This is especially true with figs. Not only are they totally delicious, they're also limited. They're only available for a few weeks. It's hard to buckle down and transform something that's already so good. That's the key, maybe: they don't need transformation, they just need to be displayed. They need to be lofted up by other ingredients and made into a center piece. That why this sangria worked for me. While other fig sangrias use a red wine, I swamped in a more delicate white wine so that the figs could shine through.

    Have you even tried Verdejo wine? It's nutty and fruity but not too sweet. It's my new favorite vino, and I'm usually a red-only type of girl. Verdejo with figs works well because the wine is subtle enough to let the fig flavor come through. The nuttiness of the wine is also a nice compliment to the fruit. And what's better than eating a fig straight? Eating a fig juicy with your new favorite wine. 

    Chilled with pears, a few allspice berries, and a tiny bit of cinnamon, this is the beginning of fall in a glass. Lazy afternoon happy hour anyone? I'm there already.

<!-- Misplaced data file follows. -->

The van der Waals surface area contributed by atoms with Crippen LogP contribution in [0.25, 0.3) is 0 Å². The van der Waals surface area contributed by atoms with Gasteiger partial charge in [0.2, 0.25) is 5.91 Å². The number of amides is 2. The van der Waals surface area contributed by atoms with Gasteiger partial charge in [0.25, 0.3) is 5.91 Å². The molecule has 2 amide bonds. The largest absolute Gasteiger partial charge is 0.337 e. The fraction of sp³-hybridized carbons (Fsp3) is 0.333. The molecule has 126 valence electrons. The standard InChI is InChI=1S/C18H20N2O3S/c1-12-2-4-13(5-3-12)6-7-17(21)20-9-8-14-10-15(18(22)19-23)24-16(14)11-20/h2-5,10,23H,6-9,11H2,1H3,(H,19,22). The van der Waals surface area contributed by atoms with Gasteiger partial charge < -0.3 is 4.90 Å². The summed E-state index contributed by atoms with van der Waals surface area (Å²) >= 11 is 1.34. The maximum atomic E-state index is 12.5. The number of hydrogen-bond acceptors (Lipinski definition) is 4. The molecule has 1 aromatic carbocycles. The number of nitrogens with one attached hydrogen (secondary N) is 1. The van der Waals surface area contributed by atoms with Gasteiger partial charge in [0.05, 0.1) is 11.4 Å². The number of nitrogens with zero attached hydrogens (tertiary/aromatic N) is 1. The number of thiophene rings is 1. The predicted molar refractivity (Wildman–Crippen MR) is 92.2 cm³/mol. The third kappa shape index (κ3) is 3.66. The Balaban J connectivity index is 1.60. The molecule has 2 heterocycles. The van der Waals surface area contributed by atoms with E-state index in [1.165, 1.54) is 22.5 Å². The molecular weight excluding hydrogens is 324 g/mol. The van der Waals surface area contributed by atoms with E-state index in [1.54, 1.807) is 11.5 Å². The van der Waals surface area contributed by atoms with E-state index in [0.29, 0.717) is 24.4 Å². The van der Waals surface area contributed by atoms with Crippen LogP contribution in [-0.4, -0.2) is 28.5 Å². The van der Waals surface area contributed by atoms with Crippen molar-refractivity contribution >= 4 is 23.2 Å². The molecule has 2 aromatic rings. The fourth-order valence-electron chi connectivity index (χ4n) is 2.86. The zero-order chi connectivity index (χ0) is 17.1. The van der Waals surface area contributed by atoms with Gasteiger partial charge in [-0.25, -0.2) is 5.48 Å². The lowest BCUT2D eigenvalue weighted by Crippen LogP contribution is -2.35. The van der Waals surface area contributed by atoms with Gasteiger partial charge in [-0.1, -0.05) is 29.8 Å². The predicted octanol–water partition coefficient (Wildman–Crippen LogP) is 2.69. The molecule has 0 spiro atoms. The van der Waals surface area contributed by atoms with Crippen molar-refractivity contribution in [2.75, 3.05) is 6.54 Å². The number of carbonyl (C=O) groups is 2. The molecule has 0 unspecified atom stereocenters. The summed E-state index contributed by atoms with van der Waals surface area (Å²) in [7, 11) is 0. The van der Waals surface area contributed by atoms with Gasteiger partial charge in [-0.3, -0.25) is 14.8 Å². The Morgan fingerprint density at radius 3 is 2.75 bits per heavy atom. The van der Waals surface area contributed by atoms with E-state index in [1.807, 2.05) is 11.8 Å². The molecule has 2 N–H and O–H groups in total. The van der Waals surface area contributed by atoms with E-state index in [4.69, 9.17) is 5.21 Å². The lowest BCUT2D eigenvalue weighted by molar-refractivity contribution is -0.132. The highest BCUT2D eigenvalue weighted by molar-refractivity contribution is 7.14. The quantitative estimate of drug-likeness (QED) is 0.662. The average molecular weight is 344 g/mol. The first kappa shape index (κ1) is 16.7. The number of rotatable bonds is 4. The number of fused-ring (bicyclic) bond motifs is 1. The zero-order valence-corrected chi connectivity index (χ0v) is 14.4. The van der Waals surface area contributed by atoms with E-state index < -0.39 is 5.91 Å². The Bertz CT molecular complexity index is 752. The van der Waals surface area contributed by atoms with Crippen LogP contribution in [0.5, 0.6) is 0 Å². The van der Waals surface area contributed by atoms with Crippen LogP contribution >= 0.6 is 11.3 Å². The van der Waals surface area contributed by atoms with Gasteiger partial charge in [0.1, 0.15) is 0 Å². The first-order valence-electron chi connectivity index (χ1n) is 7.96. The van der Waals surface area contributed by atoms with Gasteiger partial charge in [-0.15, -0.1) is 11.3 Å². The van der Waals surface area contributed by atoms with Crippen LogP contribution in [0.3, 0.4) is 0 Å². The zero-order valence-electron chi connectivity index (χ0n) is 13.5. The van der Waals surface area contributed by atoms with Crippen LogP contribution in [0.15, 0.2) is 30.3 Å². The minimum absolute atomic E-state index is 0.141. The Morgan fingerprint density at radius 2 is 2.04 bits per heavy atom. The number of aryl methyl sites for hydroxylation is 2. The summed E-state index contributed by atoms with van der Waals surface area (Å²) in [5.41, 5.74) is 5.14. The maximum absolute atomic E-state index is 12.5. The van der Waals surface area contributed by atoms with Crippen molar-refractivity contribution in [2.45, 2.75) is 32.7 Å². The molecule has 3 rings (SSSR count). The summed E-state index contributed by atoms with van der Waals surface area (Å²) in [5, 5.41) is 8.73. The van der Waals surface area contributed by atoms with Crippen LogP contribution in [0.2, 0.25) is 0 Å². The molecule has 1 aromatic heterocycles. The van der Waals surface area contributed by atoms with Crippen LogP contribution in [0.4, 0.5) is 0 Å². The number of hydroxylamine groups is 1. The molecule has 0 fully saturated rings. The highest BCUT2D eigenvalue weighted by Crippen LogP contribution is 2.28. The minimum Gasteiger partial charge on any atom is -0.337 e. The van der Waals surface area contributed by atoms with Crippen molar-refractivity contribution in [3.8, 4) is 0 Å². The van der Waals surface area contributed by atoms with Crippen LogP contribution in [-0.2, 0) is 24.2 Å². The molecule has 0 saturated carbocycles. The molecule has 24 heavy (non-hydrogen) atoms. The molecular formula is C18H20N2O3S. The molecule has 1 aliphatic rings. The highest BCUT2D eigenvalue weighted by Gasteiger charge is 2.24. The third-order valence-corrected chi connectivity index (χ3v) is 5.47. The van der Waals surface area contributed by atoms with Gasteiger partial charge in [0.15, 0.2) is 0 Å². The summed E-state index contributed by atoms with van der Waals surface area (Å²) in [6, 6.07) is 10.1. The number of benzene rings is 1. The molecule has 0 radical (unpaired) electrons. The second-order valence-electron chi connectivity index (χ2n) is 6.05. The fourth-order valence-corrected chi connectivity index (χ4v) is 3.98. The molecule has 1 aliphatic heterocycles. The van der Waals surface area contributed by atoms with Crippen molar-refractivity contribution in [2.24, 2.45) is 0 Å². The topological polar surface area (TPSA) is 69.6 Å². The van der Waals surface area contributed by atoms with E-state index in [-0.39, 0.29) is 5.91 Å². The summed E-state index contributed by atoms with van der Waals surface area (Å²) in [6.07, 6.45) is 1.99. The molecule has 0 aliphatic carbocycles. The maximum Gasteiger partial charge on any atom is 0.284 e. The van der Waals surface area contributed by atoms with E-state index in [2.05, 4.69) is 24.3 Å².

White Wine Sangria with Figs and Pears

    Published August 31, 2014 by
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    Serves: 4-6   |    Total Time: 10 active minutes


    • 5 figs
    • 1 bartlette pear
    • 1 lemon
    • 1 three-inch cinnamon stick
    • 2 whole allspice berries 
    • 3 whole cloves
    • 2 cups white wine, preferably Verdejo (A drier Sauvignon Blanc may be a good sub)
    • 1-1/2 cup pear juice (apple juice will work in a pinch)
    • 2 cups sparkling mineral water or peach-pear La Croix


    1. Wash the fruit. Half the figs, and slice the lemon into thin slices, removing seeds. Core the pear  and slice it into very thin slices. 
    2. Put the sliced fruit and whole spices in the bottom of a jar or pitcher. Pour the wine and juice over fruit. Close the jar. Let the wine marinate with the fruit for at least two hours in the fridge.
    3. To serve: Spoon fruit into glasses, pouring wine to fill half the glass, and top off with sparkling water.